As a result, the recommendations that have been provided are mostly concerned with pointing out an area that exhibits suspicious behavior and encouraging the hospital management to research it. The insider research provides an investigator with more opportunities due to the “preunderstanding” or preexisting insider knowledge about the organization that a new CEO assistant is not yet included in (Coghlan and Brannick, 2014). In the context of more consistent research of the company, the significance of the mentioned suspicious areas will be defined with greater accuracy, which is the first step towards defining the relevant measures.


Cimasi, R. J. (2014). Healthcare Valuation, the Financial Appraisal of Enterprises, Assets, and Services. Somerset, NJ: John Wiley & Sons.

Coghlan, D., & Brannick, T. (2014). Doing action research in your own organization (4th ed.). London: Sage.

Curtis, P., & Roupas, T. A. (2009). Health care finance, the performance of public hospitals and financial statement analysis. European Research Studies, 12(4), 199-212. Web.

Elliot, L. (2011). Global financial crisis: five key stages 2007-2011. The Guardian. Web.

Kang, H. B. (2010). A case study on the archer daniels midland (ADM) company’s financial statement analysis: Strengths and weaknesses. Journal of Business Case Studies, 6(3), 65-70. Web.

Marcinko, D., & Hetico, H. (2013). Financial management strategies for hospitals and healthcare organizations. Boca Raton, FL: CRC Press.

McCue, M., & Nayar, P. (2009). A Financial Ratio Analysis of For-Profit and Non-Profit Rural Referral Centers. The Journal of Rural Health, 25(3), 314-319. Web.

Pflueger, D. (2015). Accounting for quality: on the relationship between accounting and quality improvement in healthcare. BioMed Central Health Services Research, 15(1), 1-13. Web.

Rich, J., Jones, J., Mowen, M., & Hansen, D. (2012). Cornerstones of financial accounting. Mason., OH: South-Western.

Zelman, W. N., McCue, M. J., & Glick, N. D. (2013). Financial Management of Health Care Organizations : An Introduction to Fundamental Tools, Concepts and Applications (4th Edition). Somerset, NJ: John Wiley & Sons.

Appendix A

Table 1. Horizontal Analysis: Selected Figures: Percentage Change by Year. Trend Analysis: 2006 and 2008 as the Base Years
Revenues 2005
(Millions of Dollars)
2006, %
2008, %
Net patient service revenue 25.661 6.14 5.73 6.18 13.10 26.97 13.10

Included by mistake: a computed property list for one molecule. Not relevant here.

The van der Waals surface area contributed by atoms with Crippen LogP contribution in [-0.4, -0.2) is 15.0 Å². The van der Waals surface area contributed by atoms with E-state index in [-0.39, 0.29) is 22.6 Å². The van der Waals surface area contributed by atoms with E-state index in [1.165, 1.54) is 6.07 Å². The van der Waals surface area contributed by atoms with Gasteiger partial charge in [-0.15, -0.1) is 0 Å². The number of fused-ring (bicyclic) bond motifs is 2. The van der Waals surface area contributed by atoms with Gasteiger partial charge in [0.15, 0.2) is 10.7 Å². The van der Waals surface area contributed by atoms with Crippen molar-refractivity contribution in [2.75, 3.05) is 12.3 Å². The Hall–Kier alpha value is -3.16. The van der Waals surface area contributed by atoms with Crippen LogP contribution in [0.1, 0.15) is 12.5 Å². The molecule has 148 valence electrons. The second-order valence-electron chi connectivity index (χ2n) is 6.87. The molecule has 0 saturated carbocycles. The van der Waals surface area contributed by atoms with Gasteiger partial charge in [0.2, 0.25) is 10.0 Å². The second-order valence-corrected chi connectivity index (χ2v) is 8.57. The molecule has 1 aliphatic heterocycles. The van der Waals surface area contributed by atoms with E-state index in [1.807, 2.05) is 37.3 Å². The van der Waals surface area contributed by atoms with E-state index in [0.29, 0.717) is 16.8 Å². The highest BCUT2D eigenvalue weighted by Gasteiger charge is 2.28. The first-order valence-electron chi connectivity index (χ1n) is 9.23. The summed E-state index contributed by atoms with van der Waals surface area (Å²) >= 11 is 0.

Total revenues 26.966 5.68 5.39 7.98 12.29 27.79 12.29
Salaries and wages 10.829 2.83 9.97 1.82 12.24 25.68 12.24
Total expenses 23.896 5.80 8.39 10.67 11.97 34.31 11.97
Excess of revenues 3.070 4.69 -18.20 -20.05 16.94 -23.52 16.94
Total Current Assets 10.459 8.31 -13.74 22.48 -1.98 3.57 -1.98
Net plant and equipment 29.168 9.41 12.70 13.98 3.78 33.31 3.78
Total Assets 39.627 14.17 1.10 15.80 2.48 19.97 2.48
Current portion of LT debt 0.136 113.24 -62.07 1039.09 40.46 506.90 40.46
Total current liabilities 1.896 32.12 -0.28 64.01 7.42 75.69 7.42
LT debt 15.959 -1.15 -0.65 22.64 -7.42 12.81 -7.42
Net assets 21.772 14.65 10.44 7.54 8.21 28.52 8.21
Table 2. Selected Ratios.
Ratio 2005 2006 2007 2008 2009 Benchmarks
Profit Margin (profitability, %) 11.38 11.28 8.75 6.48 6.75 To +Quartile
Return on Equity (%) 14.10 12.87 9.5 7.09 7.6 To Median from +Q
Assets Management
Asset Turnover (efficiency, %) 68,05 62,99 65,66 61,23 67,10 Below -Q
Current Ratio 5.52 4.52 3.91 2.92 2.67 Moving to +Q
Debt Management
Debt Ratio, % 40,27 34,87 34,27 36,29 32,79 To –Q from Median
Financial Leverage (Equity Multiplier, %) 182,01 181,25 165,92 178,66 169,19 n/a
LT Debt/Equity. % 73.30 63.20 56.85 64.84 55.47 To -Q from Median
% of staffed beds 91.43 93.33 91.90 93.81 84.76 n/a

Appendix B

Excess of revenues and its dynamics.
Figure 1. Excess of revenues and its dynamics.
Asset turnover and its dynamics.
Figure 2. Asset turnover and its dynamics.
 A debt ratio to demonstrate the general tendency of the debt ratios to decrease. The year 2008 shows a slight growth as the result of the LT debt increase.
Figure 3. A debt ratio to demonstrate the general tendency of the debt ratios to decrease. The year 2008 shows a slight growth as the result of the LT debt increase.